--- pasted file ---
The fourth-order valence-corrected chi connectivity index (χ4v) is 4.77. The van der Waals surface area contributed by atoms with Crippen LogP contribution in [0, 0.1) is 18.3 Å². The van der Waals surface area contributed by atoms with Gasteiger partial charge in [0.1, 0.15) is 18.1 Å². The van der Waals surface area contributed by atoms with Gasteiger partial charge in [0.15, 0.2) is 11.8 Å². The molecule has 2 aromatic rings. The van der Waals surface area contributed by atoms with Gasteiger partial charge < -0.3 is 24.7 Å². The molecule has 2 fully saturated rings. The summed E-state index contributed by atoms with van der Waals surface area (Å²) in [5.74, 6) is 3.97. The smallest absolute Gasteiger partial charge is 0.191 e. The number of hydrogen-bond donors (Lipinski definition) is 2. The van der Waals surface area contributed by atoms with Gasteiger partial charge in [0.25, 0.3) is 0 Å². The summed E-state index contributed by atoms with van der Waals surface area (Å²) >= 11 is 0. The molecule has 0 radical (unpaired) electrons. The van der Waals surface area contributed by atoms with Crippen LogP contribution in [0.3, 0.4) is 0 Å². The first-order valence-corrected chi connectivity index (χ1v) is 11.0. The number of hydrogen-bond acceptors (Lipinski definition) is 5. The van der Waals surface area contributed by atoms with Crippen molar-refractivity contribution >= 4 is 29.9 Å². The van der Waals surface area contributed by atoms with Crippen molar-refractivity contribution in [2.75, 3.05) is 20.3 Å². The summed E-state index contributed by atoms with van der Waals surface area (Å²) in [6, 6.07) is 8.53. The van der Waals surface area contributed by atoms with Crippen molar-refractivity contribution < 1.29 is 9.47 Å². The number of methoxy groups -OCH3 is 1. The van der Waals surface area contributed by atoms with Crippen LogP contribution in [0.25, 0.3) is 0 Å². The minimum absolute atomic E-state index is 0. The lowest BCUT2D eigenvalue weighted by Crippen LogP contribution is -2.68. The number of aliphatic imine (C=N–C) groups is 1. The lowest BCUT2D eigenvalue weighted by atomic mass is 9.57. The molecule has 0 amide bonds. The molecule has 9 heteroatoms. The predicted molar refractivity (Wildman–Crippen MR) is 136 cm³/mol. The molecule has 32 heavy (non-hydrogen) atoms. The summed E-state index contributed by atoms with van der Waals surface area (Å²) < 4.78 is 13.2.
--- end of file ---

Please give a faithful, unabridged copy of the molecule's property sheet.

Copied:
The fourth-order valence-corrected chi connectivity index (χ4v) is 4.77. The van der Waals surface area contributed by atoms with Crippen LogP contribution in [0, 0.1) is 18.3 Å². The van der Waals surface area contributed by atoms with Gasteiger partial charge in [0.1, 0.15) is 18.1 Å². The van der Waals surface area contributed by atoms with Gasteiger partial charge in [0.15, 0.2) is 11.8 Å². The molecule has 2 aromatic rings. The van der Waals surface area contributed by atoms with Gasteiger partial charge < -0.3 is 24.7 Å². The molecule has 2 fully saturated rings. The summed E-state index contributed by atoms with van der Waals surface area (Å²) in [5.74, 6) is 3.97. The smallest absolute Gasteiger partial charge is 0.191 e. The number of hydrogen-bond donors (Lipinski definition) is 2. The van der Waals surface area contributed by atoms with Gasteiger partial charge in [0.25, 0.3) is 0 Å². The summed E-state index contributed by atoms with van der Waals surface area (Å²) >= 11 is 0. The molecule has 0 radical (unpaired) electrons. The van der Waals surface area contributed by atoms with Crippen LogP contribution in [0.3, 0.4) is 0 Å². The first-order valence-corrected chi connectivity index (χ1v) is 11.0. The number of hydrogen-bond acceptors (Lipinski definition) is 5. The van der Waals surface area contributed by atoms with Crippen molar-refractivity contribution >= 4 is 29.9 Å². The van der Waals surface area contributed by atoms with Crippen molar-refractivity contribution in [2.75, 3.05) is 20.3 Å². The summed E-state index contributed by atoms with van der Waals surface area (Å²) in [6, 6.07) is 8.53. The van der Waals surface area contributed by atoms with Crippen molar-refractivity contribution < 1.29 is 9.47 Å². The number of methoxy groups -OCH3 is 1. The van der Waals surface area contributed by atoms with Crippen LogP contribution in [0.25, 0.3) is 0 Å². The minimum absolute atomic E-state index is 0. The lowest BCUT2D eigenvalue weighted by Crippen LogP contribution is -2.68. The number of aliphatic imine (C=N–C) groups is 1. The lowest BCUT2D eigenvalue weighted by atomic mass is 9.57. The molecule has 0 amide bonds. The molecule has 9 heteroatoms. The predicted molar refractivity (Wildman–Crippen MR) is 136 cm³/mol. The molecule has 32 heavy (non-hydrogen) atoms. The summed E-state index contributed by atoms with van der Waals surface area (Å²) < 4.78 is 13.2.